Global Policy Forum

Ex-UN Officials Attack US-UK Plan on Iraq

June 18, 2001

Two former United Nations officials yesterday condemned a U.S.-British proposal to revamp 11-year-old UN sanctions on Baghdad as a move which amounted to increased punishment for the Iraqi people.

Denis Halliday and Hans von Sponeck, who have both headed the UN humanitarian programme or oil-for-food deal, told reporters the proposed "smart" sanctions were designed to extend an embargo imposed on Iraq for its 1990 invasion of Kuwait. "They (smart sanctions) are intended to create an open-ended opportunity to sustain an embargo," said Halliday, who quit as head of the oil-for-food programme in 1998 and has since been a vocal critic of the sanctions.

"We have very carefully studied the draft resolution. We find it a provocation and an intensified punishment of a people for a crime they have never committed," said von Sponeck, a German career UN official. He resigned from the same post last year, criticising the sanctions' effects on ordinary Iraqis.

The UN Security Council is debating an Anglo-American draft resolution that would ease sanctions on civilian imports to Iraq and tighten the ban on military goods. The council is working towards a self-imposed deadline of July 3 to adopt the new resolution. Russia, Iraq's closest ally in the Security Council, has signalled its objections. The resolution also seeks to stop smuggling, worth about $1 billion a year, and have the monies paid to a separate account rather than to Baghdad directly. "If the Americans and the British were able to close down (Iraq's) borders with Turkey, Syria and Jordan, that will deny Iraq a source of hard currency outside the so-called oil-for- food programme. And it is that extra money which is being used to begin the process of getting people back to work," Halliday said.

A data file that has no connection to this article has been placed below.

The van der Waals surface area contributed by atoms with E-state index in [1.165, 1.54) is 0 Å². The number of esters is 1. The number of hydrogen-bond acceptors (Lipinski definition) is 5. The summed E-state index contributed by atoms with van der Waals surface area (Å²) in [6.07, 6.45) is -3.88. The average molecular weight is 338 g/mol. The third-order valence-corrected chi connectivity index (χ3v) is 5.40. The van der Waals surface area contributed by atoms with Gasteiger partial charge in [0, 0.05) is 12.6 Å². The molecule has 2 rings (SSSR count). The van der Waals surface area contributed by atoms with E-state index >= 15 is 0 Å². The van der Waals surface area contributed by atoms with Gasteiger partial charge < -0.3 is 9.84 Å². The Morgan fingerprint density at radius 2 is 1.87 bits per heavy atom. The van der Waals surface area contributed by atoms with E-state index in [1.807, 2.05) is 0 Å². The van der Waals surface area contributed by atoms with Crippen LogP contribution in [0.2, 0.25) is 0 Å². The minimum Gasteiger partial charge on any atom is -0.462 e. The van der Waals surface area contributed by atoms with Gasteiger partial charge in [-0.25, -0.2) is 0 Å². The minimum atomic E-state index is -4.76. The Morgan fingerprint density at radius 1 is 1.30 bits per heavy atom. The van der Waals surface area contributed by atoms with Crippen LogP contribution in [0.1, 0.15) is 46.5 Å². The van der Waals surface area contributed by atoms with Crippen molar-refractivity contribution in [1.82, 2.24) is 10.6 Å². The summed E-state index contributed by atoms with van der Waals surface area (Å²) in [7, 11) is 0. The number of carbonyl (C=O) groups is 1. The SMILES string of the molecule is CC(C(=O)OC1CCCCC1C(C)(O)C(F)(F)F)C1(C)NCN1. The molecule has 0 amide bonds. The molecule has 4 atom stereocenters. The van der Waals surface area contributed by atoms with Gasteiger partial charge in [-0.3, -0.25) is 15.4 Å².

Iraq sells oil to neighbouring Jordan, Syria and Turkey outside the oil-for-food deal, providing funds directly to Baghdad. Iraqi sales under the oil pact go to a UN escrow account to pay for food, medicine and other humanitarian needs. Baghdad fears the new proposals would solidify rather than ease the sanctions. It cut off oil supplies on June 4 in protest and threatened to stop selling oil to its neighbours if they cooperated with the new plan.

In a letter to UN Secretary-General Kofi Annan on June 14, Jordan appealed to the Security Council to drop plans to overhaul sanctions, saying its economy would be devastated if trade was halted. Iraqi media said Syria had also voiced its concern over the new resolution in a letter to Annan. Turkey last week sent its foreign ministry under-secretary to Baghdad, where he was told by Iraq's Deputy Prime Minister Tareq Aziz that Ankara would suffer severe consequences if it implemented the new resolution.

Halliday and von Sponeck accused Washington and London of misleading public opinion by saying the new proposals would ease the plight of the Iraqi people. "We see headlines in the media in London saying 'sanctions have been lifted on Iraq' but this, of course, is simply not true," Halliday said. Both former UN officials are touring countries lobbying for an end to the sanctions. "Only a full lifting of economic sanctions will let Iraqis have a chance to live a normal life again," von Sponeck said.

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